Colour seed beads: Coloured seed beads can come in any shape or form and hundreds of different colours. It would be an impossible to list all the colours as colours are often mixed together to create new colours and shades.
AB or Aurora Borelis: Also referred simply as ‘AB’ , ‘AB Coated’, Rainbow or Aurora Borelis seed beads. It is another way of coating the seed beads similar to an opaque seed bead but the main difference is that coating is done in such a way that the colour looks different from different angles ( iridescent). The coating is typically applied to an opaque or a transparent bead. The coating will contain many hues and mostly these come in darker colours where the effect is more vivid.
Bronze Lined: Toho, Preciosa and all major seed beads manufacture have these in stock. These are similar to silver lined seed beads with the obvious difference that a bronze enamel/coating is applied to the inner hole which gives it the bronze / brown look.
Copper Lined: Similar to bronze lined as the technique is the same. Coating is applied to the inside of the clear bead to give it the effect of a reddish colour or copper look.
Colour Lined: Taking the technique applied to bronze and copper lined beads, it is extended to different colours and you have hundreds of different colour lined seed beads.
Delica: One of the most commonly used seed beads are these cylinder beads also known as Delica beads which are manufactured by Miyuki. Other leading Japanese manufacturer is Toho which produces “Treasure and Aiko”. As stated previously the Japanese cylinder seed beads are the highest quality beads when it comes to uniformity, quality control since these are produced by state of the art machinery using the latest CAD programming, moulding techniques and sharp laser cutting. With this high quality comes slightly high prices but these beads are lighter than normal non-Japanese seed beads so if you are buying by weight, expect to get more beads for your money. These beads also have other characteristics which make them kind of unique – the holes in these beads are larger compared to the diameter and are considered over-sized which makes them ideal for scrapping, embroidery and a number of other projects. Mill Hill is relatively an unknown American supplier of cylinder seed beads and made an entry into this market via their magnifica brand – it has been reported that their cylinder beads are actually manufactured by Toho beads company in Japan.
Frosted transparent: Frosted & Matte are interchangeable terms and often refers to a dull colour due to a lack of shine, it looks a bit frosty. It does have a polished surface which gives it a frosted look. These are solid colours seed beads and therefore no light can pass through. A number of techniques and youtube videos are available to illustrate the frosting process and already there are a few chemicals available in the market which can matte or frost your beads.
Galvanized: Galvanized seed beads are coated with a metal like substance. Miyuki uses Duracoat to galvanize its beads. The coating is shinny and after its application the beed looks like a metal bead rather than a glass bead. The coating will come off on the more cheaper and inferior qualities of seed beads. An alcohol/bleach test can be performed on the actual bead overnight to see its proper effects. Exposure to sunlight may also cause a bit of wearing off particularly in the Australian summer.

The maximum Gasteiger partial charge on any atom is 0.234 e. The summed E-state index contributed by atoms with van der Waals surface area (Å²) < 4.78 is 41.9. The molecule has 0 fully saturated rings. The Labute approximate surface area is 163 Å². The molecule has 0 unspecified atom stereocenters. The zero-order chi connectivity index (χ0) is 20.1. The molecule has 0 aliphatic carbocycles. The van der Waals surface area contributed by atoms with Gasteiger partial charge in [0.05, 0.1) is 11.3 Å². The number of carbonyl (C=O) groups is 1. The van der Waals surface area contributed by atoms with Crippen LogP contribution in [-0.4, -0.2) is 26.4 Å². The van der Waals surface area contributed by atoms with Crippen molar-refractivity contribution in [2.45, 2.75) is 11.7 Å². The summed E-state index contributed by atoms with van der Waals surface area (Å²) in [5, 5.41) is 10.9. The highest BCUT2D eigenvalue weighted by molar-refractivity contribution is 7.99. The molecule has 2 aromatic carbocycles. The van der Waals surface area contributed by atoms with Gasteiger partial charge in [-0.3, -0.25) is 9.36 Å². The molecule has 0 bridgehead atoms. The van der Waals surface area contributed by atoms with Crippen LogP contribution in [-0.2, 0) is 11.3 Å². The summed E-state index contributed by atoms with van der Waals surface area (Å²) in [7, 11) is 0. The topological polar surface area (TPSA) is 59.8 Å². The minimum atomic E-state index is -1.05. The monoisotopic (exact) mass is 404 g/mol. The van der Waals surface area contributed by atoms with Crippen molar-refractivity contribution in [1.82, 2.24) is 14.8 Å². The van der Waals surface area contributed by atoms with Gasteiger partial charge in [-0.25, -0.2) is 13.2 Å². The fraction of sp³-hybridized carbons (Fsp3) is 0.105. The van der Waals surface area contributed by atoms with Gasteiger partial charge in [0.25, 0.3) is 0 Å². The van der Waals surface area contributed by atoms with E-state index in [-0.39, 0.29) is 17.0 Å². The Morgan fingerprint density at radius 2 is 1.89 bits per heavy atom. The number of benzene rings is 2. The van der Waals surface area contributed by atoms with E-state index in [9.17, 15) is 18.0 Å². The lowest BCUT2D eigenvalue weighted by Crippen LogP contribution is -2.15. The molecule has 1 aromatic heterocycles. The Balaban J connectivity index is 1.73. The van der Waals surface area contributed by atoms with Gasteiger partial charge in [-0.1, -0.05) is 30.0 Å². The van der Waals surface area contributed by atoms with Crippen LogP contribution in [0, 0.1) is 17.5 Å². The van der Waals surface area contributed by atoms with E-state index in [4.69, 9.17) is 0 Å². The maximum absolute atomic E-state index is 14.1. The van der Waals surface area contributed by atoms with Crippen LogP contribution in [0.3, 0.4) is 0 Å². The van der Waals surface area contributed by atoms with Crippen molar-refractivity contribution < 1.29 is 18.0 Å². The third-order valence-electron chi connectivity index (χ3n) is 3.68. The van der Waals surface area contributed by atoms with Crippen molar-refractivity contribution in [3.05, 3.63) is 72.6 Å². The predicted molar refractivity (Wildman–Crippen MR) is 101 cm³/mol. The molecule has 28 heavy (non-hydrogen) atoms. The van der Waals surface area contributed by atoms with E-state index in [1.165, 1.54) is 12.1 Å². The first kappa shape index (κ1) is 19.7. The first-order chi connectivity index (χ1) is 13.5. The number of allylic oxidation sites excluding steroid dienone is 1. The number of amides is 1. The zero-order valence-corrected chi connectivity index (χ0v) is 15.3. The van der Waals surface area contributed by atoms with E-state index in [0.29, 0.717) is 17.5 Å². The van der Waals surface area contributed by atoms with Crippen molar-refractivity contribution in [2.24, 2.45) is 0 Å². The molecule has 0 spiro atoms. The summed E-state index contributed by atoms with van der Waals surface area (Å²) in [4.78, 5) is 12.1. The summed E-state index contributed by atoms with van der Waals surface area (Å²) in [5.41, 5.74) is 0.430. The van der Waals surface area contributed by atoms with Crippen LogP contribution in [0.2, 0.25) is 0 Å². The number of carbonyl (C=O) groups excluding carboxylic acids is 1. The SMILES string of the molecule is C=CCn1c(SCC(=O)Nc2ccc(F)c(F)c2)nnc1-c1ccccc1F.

Luster: Luster beads are also known as Opaque, transparent or opal beads. These beads look transparent have a definite shine and can be coloured into most colours. It is suppose to be a permanent colour and these are known to retain colour over time with the normal wear & tear.
Matte: Please refer to “Froster Transparent” section
Picasso: I think the idea behind these seed beads by Miyuki was a representation of an artistic work similar to Picasso. These were introduced as part of the Miyuki collection & has spatter paint across them giving them a very artistic flair as well as an earthy look. They could resemble gemstones but one thing is for certain tat each bead is unique and there is no symmetry between two beads other than the shape it represents. It uses the Miyuki patented technology “Duracoat” which is thicker and stronger than the normal coating.
Roccailles: Pretty much any round seed bead today is interchangeably referred to as a rocailles ( pronounced as roh kai). However, historically the rocailles were round in shape but mostly silver lined with square holes. Toho has gone back a bit in the past and introduced new roccailles with square holes as demanded by customers due to their easiness in placing in different design works. Preciosa also uses round hole Ornela rocailles and are considered very highly for their quality.
Silver, gold or metal-lined: Very similar to any other lined seed beads – basically the only difference is the colour. The metal lining inside the hole of the seed beads for more durability and threading than for aesthetic reasons. Often the lining is silver, gold or copper.
Transparent: Round beads which are transparent or clear in colour – probably the most commonly used seed beads.
Translucent: A cross between transparent and opaque seed beads. If you put them against a light, the light will pass through.
Aiko: Aiko beads are manufactured by Toho (Japan) and these are manufactured to the most stringest standard compared to other seeds beads by Toho. Aiko beads are available in an unbelieveable 1000 different colours and are the same size as delica and treasure beads.
Mill Hill Magnifica: Mill Hill is an American company which made an entry into the seed beads market through their “Magnifica” brand. It is a division of Wichelt Imports based in Wisconsin.
Dichroic: There are no dichroic seed beads available in the market at the writing of this article but what some individual have done is something totally amazing by creating dichroic seed beads to an amazing affect by coating dichroic glass over cylinder seed beads. Since these are specialised beads and created by individual artists, expect to pay some good money for them.
Berry Beads: Berry beads, Farfalle, Peanut shape beads refer to the same – these beads look like a peanut shape seed bead or two beads joined together. Berry beads were introduced by Miyuki.
Bugle: Bugle beads are from the seed beads family but can be classified as beads on their own. Bugle beads are long and thin like a tube shape which are cut into different length, size and colours. These can be cut, plain, twisted or hex and just like seed beads depend on their country of origin and will vary according to quality & pricing. Bugle beads can be used for any beaded jewellery projects, but also can be used in a number of other purposes like clothing, cards, craft, embroidery, leather – the longer bugle beads are great for lampshade fringe and dangling earrings.